The New Gay Marriage Map

Three new states say yes to gay marriage, including the first ever below the Mason-Dixon line.


Gay rights advocates won five major victories across the United States yesterday. Wisconsin elected America’s first openly gay Senator, Democrat Tammy Baldwin. Maryland voted to affirm a same-sex marriage act the state legislature approved earlier this year. Ballots are still coming in, but Washington is expected to approve a similar measure. In Maine, voters approved gay marriage by popular vote, making it one of the first states to do so. Minnesota also shot down an amendment to ban gay marriage in the state’s constitution, paving the way for passage down the road*.

Here’s the new state of marriage equality in the US:

 

Newly legalized

 

Already legal

 

Banned by state law

 

Banned by constitutional amendment

 

In limbo

Eleven states now allow gay couples to enjoy the same civil rights as straight couples, and activists say the tides against same-sex marriage are turning. Matt McTighe, campaign manager of Mainers United for Marriage, told The Los Angeles Times: “You can change hearts and minds, there is a way to do it. We have the playbook and it’s something that can be utilized in any state.” 

*Correction: A previous version of this map stated that Minnesota had approved gay marriage. In fact, state voters blocked a constitutional amendment to ban gay marriage, and gay marriage is still illegal in the state.

THE TRUTH IS...

what drives Mother Jones' team of 50-plus journalists. The truth is powerful, as evidenced by how hard those with something to hide, or profit to gain, seek to discredit it. The truth, stated boldly and reported meticulously, is what draws so many readers to Mother Jones.

And the truth is, going into the final 4 days of the year we still needed to raise $TK to hit our $350,000 goal and start 2021 on track. It's nerve-wracking, wondering if the big spike we normally see at the end of December is going to be another thing that doesn't go as planned in 2020, or worse, if, now that Donald Trump is set to leave the White House (for longer than a taxpayer-funded golf trip to a property he owns), folks might be pulling back from fighting for the truth and a democracy and think the hard work is done.

It's not, and if you can right now, please consider a year-end donation to support our team's fearless nonprofit journalism so we can close that big fundraising gap and finish the year strong, ready for all that's ahead in 2021. Whether you can give $5 or $500, it all matters in keeping us charging hard, and we'd be grateful.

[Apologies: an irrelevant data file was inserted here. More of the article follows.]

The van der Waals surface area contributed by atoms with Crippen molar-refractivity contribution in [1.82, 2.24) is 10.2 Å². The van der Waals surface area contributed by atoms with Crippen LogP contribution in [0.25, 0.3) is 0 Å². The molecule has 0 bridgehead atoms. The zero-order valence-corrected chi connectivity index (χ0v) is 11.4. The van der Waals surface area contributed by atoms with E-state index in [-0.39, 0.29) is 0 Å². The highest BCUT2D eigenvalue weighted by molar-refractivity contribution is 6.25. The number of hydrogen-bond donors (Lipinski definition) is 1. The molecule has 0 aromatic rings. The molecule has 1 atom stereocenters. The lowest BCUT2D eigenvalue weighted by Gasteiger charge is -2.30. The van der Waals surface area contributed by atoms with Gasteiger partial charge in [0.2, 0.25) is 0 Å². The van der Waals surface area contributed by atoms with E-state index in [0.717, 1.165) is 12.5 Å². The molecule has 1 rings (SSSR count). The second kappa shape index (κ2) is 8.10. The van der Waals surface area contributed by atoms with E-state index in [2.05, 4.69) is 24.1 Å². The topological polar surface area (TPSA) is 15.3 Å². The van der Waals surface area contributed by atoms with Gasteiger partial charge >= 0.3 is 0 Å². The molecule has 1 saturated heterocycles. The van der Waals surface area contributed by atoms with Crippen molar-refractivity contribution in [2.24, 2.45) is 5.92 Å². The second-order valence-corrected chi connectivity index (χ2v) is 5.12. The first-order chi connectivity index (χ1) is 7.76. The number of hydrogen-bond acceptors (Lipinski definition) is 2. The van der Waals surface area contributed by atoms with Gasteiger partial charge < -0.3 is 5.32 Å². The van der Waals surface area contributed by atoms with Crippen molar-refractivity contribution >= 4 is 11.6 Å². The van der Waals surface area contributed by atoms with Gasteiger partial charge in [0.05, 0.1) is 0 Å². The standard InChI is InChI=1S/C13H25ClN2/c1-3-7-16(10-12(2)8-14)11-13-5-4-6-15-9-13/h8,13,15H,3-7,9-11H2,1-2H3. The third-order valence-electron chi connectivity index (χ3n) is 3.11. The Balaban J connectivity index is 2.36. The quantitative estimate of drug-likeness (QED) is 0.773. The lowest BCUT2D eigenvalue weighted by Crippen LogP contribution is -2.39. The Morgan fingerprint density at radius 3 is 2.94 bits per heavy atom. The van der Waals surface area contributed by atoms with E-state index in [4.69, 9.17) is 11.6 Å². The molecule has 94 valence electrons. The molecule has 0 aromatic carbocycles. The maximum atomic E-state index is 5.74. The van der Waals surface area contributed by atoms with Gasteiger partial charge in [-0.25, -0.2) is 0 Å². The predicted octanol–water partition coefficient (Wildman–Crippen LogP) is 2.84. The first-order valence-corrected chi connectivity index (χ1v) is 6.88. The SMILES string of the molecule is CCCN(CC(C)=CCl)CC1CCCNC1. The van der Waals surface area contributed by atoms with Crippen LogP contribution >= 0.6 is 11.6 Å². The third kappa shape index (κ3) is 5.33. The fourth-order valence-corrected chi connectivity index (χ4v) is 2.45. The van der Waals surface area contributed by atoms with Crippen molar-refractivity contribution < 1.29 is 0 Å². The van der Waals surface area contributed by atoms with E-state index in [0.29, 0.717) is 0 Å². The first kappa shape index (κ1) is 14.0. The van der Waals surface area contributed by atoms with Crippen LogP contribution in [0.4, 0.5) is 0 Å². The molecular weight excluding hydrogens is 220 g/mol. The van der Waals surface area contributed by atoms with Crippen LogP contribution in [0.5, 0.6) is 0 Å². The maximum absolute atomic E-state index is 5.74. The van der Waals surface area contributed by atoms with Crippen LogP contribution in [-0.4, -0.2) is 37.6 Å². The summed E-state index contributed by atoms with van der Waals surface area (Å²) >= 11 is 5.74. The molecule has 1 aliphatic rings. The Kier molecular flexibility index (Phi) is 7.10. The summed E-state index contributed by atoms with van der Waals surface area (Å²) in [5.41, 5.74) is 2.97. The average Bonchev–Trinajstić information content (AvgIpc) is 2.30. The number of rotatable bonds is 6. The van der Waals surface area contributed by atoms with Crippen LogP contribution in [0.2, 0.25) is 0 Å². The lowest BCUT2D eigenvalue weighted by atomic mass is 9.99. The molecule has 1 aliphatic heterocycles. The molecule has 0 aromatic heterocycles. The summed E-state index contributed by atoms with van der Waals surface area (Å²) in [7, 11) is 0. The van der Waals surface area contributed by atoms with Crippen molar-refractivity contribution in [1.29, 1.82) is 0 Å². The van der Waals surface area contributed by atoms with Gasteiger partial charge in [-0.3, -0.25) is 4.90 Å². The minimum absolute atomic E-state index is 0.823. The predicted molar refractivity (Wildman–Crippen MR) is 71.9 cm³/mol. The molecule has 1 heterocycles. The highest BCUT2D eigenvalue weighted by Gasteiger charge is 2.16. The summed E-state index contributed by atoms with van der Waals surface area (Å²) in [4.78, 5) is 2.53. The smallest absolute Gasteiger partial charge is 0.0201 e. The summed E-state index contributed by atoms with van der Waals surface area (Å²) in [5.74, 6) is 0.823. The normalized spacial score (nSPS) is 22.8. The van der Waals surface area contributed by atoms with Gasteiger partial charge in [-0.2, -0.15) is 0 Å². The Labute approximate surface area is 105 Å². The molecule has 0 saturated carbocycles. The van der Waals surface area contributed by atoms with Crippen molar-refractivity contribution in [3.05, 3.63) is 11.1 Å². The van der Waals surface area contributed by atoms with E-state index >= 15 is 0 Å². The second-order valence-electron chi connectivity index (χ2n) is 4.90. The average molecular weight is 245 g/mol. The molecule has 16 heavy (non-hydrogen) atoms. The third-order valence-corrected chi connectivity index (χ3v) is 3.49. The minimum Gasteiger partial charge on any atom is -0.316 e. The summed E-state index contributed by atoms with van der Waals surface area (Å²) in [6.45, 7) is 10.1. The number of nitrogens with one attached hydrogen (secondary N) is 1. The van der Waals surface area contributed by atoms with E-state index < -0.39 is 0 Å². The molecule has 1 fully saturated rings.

payment methods

THE TRUTH IS...

what drives Mother Jones' team of 50-plus journalists. The truth is powerful, as evidenced by how hard those with something to hide, or profit to gain, seek to discredit it. The truth, stated boldly and reported meticulously, is what draws so many readers to Mother Jones.

And the truth is, going into the final 4 days of the year we still needed to raise $TK to hit our $350,000 goal and start 2021 on track. It's nerve-wracking, wondering if the big spike we normally see at the end of December is going to be another thing that doesn't go as planned in 2020, or worse, if, now that Donald Trump is set to leave the White House (for longer than a taxpayer-funded golf trip to a property he owns), folks might be pulling back from fighting for the truth and a democracy and think the hard work is done.

It's not, and if you can right now, please consider a year-end donation to support our team's fearless nonprofit journalism so we can close that big fundraising gap and finish the year strong, ready for all that's ahead in 2021. Whether you can give $5 or $500, it all matters in keeping us charging hard, and we'd be grateful.

payment methods

We Recommend

Latest

Sign up for our free newsletter

Subscribe to the Mother Jones Daily to have our top stories delivered directly to your inbox.

Get our award-winning magazine

Save big on a full year of investigations, ideas, and insights.

Subscribe

Support our journalism

Help Mother Jones' reporters dig deep with a tax-deductible donation.

Donate